The Right to Work Isn’t
Yesterday, Michigan’s Republican governor signed the Republican lame-duck legislature’s improperly named “right to work” statute. Already, people are clamoring for a similar law to be passed in New York, so that we, too, can join the other, enlightened states that have such legislation – states like Alabama, Mississippi, Texas, and Oklahoma. Tea party states. N0bama states.
Giving laws exquisitely misleading names is a hallmark of the last few decades. The PATRIOT act offends most American values we used to hold dear. The Defense of Marriage Act doesn’t defend any marriage; it prevents the federal government from recognizing the legality of same-sex marriages if states allow them. There are tons more, and it’s a bipartisan issue.
But “right to work” statutes sound fantastic – it would be great if the government actually instituted a law that gave people a fundamental right to work. However, such laws were actually a hallmark of Leninist dictatorships, where people were given make-work do-nothing jobs because who cares? Everyone works for the state, anyway.
Isn’t it hilarious that the proponents of an American “right to work” scheme are the same people who shout “socialism” at a market-based, conservative Heritage Foundation-created Obamacare? They also scream “MARX” and “LENIN” at you when you suggest that we should join the rest of the industrialized world and guarantee every American the right to access to quality health care.
As an aside – if you yell “socialism” at everything Obama does, and the economy starts to improve – if your personal situation improves – then “socialism” is going to gain in popularity. Dummies.
Back to Michigan and “right to work”. What it does is interfere with the right to contract. What it does is interfere with the right of workers to collectively organize and negotiate with management for better pay, better benefits, better work conditions. By weakening those labor protections, you weaken the right to organize and to freely associate.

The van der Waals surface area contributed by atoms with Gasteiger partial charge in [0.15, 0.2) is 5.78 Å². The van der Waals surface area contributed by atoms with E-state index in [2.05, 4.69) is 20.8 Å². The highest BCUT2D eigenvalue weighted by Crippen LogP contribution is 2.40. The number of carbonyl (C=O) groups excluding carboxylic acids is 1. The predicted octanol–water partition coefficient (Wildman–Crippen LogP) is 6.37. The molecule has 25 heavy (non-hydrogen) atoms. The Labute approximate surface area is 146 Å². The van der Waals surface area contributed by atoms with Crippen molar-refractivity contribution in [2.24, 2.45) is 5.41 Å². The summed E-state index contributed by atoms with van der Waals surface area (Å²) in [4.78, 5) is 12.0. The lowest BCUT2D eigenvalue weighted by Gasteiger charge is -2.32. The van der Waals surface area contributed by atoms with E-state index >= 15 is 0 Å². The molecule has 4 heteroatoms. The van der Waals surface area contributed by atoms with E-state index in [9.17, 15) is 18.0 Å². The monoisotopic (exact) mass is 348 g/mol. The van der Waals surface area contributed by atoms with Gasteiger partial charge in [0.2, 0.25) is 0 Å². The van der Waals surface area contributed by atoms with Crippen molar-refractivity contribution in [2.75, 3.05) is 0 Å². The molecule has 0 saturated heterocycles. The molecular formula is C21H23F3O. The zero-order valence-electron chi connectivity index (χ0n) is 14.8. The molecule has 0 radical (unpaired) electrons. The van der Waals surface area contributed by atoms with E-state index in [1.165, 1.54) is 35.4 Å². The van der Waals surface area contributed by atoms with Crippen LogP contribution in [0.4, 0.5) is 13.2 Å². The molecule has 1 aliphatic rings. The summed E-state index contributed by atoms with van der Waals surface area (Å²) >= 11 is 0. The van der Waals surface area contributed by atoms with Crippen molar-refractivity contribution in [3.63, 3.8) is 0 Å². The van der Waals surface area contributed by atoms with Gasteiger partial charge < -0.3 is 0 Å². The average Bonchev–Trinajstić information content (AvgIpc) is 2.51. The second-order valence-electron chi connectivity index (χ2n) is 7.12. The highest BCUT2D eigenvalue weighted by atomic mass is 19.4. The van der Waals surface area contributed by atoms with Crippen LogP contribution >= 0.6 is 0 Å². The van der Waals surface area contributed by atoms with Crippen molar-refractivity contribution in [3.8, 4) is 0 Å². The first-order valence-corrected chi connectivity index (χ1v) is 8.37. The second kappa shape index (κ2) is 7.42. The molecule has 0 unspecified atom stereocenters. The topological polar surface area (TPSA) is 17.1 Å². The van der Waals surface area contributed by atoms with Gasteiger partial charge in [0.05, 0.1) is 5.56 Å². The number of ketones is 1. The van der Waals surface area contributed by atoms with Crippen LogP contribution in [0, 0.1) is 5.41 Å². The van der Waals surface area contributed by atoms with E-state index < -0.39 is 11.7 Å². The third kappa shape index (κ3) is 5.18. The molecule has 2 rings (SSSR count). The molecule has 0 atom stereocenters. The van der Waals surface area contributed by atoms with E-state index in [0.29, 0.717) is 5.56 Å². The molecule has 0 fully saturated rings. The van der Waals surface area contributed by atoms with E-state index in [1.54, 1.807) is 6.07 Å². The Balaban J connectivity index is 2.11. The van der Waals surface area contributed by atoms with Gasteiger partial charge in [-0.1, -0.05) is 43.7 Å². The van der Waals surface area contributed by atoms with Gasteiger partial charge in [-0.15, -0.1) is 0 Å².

Right-to-work laws prohibit “union security agreements”, which are contracts between unions and management whereby the union can require labor to join a union as a condition of employment. This ensures that labor can effectively negotiate working conditions with management at something approaching a level playing field; it gives the exploited labor some leverage. What these laws are not is some sort of statutory guarantee of available employment for every citizen of a state.
That’s not always how it shakes out. For instance, right-to-work North Carolina has a 9.3% unemployment rate right now, while liberal Massachusetts has a 6.6% rate. You’d think that employers, unshackled by unions, would flock to North Carolina and hire wildly. Indiana’s unemployment rate dropped somewhat after it passed a right-to-work statute. No huge drop, however. And what do you give up for that? The right to work for crappy wages with crappy benefits? How does this help grow the middle class, or lift the middle class up? How does this advance our society in any meaningful way? How does this enhance the dignity of work?
The American assault on labor began in earnest when Reagan broke the air traffic controller’s union. Since that time, wages have stagnated, and income inequality has skyrocketed. When you weaken labor, you turn America into a plutocratic banana republic, where the very rich pay off the politicians to ensure that their wealth is protected and secured at the expense of the remaining 99% of Americans. That’s what conservatism in America has wrought.
Instead of making it easier for workers to be exploited more by their management, the government should be protecting the rights of workers to be treated fairly and equitably. We should be protecting the right of people to organize and associate with each other in order to ensure good treatment in the workplace. We should be expanding – not contracting – the rights of labor, and by doing that you strengthen America. An America where people don’t march in the streets when multinational corporations legally avoid paying taxes by exporting their profits to holding companies in tax havens. We don’t march in the streets when people shoplift so they can get chemotherapy treatment. We don’t march in the streets for much of anything, except to stand in line for Zhu Zhu Pets or to rail against some fantasy Kenyan socialism.
What Michigan did is done, and perhaps its unemployment rate will drop, in time. But so will New York’s, and so will everyone else’s. The question is – what are the quality and type of the jobs being created, and why should we further erode the constitutional guarantee of free association. Instead, Michigan is about to free ownership to treat workers as fungible chattel.